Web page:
It is light that reveals our natural world to us. At night, our view is dimmed—while there may be star or moonlight that gently shrouds our world and dissolves contours, daylight has the power to expose all the world’s beauty. William “Bill” Berra creates works of art bound in sunlight and all the color-filled vistas that define the landscapes of the actual world, and a highly personal view of that world that he creates for our appreciation.
Berra paints sunlit Italian landscapes, rustic New Mexican scenes, figures, and churches. His work emphasizes light and color, harmony and spontaneity, and each piece conveys emotion through an inviting sense of ambiguity. The expressionistic mood of Berra’s work strikes each viewer differently, offering a sense of discovery and affinity.
Organized by the Montgomery Museum of Fine Arts, Montgomery, Alabama.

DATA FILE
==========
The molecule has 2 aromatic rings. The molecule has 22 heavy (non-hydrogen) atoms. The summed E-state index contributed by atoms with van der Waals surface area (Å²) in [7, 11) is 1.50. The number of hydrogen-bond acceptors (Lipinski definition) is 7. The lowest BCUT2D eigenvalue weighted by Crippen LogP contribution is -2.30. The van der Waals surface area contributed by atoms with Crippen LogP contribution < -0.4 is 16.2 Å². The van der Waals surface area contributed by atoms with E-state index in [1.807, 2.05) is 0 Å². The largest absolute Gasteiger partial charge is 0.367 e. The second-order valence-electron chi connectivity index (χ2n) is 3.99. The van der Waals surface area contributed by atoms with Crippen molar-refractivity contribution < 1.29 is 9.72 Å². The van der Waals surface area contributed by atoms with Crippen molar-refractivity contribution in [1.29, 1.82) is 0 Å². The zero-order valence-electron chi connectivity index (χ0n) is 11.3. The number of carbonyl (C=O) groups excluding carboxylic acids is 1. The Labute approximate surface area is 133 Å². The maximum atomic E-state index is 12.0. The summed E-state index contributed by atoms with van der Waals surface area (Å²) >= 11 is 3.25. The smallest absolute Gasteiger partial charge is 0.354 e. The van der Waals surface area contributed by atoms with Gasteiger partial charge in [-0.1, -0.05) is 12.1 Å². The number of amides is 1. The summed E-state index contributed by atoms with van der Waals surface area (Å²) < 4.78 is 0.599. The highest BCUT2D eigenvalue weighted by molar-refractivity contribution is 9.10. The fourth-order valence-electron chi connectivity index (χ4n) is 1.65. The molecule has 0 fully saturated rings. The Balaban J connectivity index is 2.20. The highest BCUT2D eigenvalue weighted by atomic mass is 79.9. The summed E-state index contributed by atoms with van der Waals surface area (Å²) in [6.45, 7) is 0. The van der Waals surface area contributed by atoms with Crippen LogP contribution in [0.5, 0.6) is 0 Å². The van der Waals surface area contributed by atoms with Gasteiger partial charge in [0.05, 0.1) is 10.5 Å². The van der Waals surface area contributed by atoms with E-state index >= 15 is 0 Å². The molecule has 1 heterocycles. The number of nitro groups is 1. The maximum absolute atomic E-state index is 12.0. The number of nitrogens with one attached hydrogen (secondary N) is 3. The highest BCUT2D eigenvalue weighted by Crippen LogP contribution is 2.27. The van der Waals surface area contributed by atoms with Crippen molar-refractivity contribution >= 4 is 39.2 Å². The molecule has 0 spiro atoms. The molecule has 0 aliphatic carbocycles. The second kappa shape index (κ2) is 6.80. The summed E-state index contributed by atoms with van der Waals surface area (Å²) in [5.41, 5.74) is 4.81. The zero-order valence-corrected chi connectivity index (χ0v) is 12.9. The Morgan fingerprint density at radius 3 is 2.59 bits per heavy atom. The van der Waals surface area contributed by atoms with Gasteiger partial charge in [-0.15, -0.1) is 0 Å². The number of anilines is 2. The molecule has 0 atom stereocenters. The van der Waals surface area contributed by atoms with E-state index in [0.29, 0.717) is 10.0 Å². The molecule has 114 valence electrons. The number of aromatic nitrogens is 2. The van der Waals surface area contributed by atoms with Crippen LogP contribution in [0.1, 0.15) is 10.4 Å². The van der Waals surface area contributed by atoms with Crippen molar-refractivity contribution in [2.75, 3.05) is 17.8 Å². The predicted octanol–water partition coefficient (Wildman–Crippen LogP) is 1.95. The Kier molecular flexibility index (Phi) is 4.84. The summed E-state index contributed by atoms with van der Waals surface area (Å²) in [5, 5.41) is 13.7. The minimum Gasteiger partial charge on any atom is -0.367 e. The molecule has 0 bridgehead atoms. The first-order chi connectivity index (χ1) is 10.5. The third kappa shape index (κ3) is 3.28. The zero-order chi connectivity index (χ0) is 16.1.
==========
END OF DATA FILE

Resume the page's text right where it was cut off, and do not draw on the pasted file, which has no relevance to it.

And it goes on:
Above: William Berra (American, born 1952), Tiber River with St. Peter’s Dome, about 2000, oil on canvas board, Collection of M. Bonner Engelhardt, Montgomery, Alabama
Bill Berra’s world is a luminous one that inspires deeper appreciation for the natural beauty
that is all around us.
About the Artist
William Berra (American, born 1952) is a self-taught plain-aire (out of doors, onsite) painter that has been painting his whole life. Raised in York, Pennsylvania, Berra studied for one year at the Maryland Institute of Fine Arts in Baltimore. He left the school in 1972 because he did not fit in with the abstract expressionist movement which was popular at the time. The artist continued to paint the scenery of the Mid-Atlantic states. In 1976 he headed west and found himself in Santa Fe where he has lived ever since.
About his work, Berra writes, “I leave my figures a bit unfinished, a bit abstract, and place them in somewhat abstract settings. This ambiguity allows the figures to represent us all, engaged in the pleasures of everyday life. I tend to visually simplify complex subjects, to reduce them to harmonious compositions of light and color.”